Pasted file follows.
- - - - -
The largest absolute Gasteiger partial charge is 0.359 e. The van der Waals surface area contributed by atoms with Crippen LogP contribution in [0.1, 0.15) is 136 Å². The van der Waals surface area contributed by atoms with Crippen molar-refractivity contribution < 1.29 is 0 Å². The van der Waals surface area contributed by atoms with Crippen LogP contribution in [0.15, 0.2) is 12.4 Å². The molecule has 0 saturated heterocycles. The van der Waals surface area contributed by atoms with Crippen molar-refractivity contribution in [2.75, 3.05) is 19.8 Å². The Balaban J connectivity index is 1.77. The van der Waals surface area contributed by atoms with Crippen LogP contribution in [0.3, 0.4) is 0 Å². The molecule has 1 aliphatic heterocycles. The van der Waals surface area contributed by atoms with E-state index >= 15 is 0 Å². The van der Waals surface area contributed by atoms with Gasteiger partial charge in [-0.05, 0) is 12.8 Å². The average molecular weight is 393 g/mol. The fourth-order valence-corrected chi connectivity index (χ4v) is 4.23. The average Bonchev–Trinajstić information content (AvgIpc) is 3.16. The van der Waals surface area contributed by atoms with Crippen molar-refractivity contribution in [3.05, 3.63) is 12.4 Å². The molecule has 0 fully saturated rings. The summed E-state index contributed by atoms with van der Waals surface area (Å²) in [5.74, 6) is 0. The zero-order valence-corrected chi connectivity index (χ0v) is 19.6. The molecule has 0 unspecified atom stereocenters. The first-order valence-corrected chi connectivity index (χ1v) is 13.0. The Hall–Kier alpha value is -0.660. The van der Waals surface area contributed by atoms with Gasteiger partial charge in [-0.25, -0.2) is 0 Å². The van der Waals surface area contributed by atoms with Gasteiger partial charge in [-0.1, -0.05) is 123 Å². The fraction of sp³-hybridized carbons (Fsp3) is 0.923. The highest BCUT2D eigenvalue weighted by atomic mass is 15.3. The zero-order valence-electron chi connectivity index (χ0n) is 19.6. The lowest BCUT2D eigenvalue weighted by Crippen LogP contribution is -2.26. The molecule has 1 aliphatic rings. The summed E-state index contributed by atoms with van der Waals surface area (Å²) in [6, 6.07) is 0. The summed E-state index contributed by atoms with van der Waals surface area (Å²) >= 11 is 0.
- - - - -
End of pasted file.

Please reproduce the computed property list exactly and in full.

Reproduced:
The largest absolute Gasteiger partial charge is 0.359 e. The van der Waals surface area contributed by atoms with Crippen LogP contribution in [0.1, 0.15) is 136 Å². The van der Waals surface area contributed by atoms with Crippen molar-refractivity contribution < 1.29 is 0 Å². The van der Waals surface area contributed by atoms with Crippen LogP contribution in [0.15, 0.2) is 12.4 Å². The molecule has 0 saturated heterocycles. The van der Waals surface area contributed by atoms with Crippen molar-refractivity contribution in [2.75, 3.05) is 19.8 Å². The Balaban J connectivity index is 1.77. The van der Waals surface area contributed by atoms with Crippen LogP contribution in [0.3, 0.4) is 0 Å². The molecule has 1 aliphatic heterocycles. The van der Waals surface area contributed by atoms with E-state index >= 15 is 0 Å². The van der Waals surface area contributed by atoms with Gasteiger partial charge in [-0.05, 0) is 12.8 Å². The average molecular weight is 393 g/mol. The fourth-order valence-corrected chi connectivity index (χ4v) is 4.23. The average Bonchev–Trinajstić information content (AvgIpc) is 3.16. The van der Waals surface area contributed by atoms with Crippen molar-refractivity contribution in [3.05, 3.63) is 12.4 Å². The molecule has 0 fully saturated rings. The summed E-state index contributed by atoms with van der Waals surface area (Å²) in [5.74, 6) is 0. The zero-order valence-corrected chi connectivity index (χ0v) is 19.6. The molecule has 0 unspecified atom stereocenters. The first-order valence-corrected chi connectivity index (χ1v) is 13.0. The Hall–Kier alpha value is -0.660. The van der Waals surface area contributed by atoms with Gasteiger partial charge in [-0.25, -0.2) is 0 Å². The van der Waals surface area contributed by atoms with Gasteiger partial charge in [-0.1, -0.05) is 123 Å². The fraction of sp³-hybridized carbons (Fsp3) is 0.923. The highest BCUT2D eigenvalue weighted by atomic mass is 15.3. The zero-order valence-electron chi connectivity index (χ0n) is 19.6. The lowest BCUT2D eigenvalue weighted by Crippen LogP contribution is -2.26. The molecule has 1 aliphatic rings. The summed E-state index contributed by atoms with van der Waals surface area (Å²) in [6, 6.07) is 0. The summed E-state index contributed by atoms with van der Waals surface area (Å²) >= 11 is 0.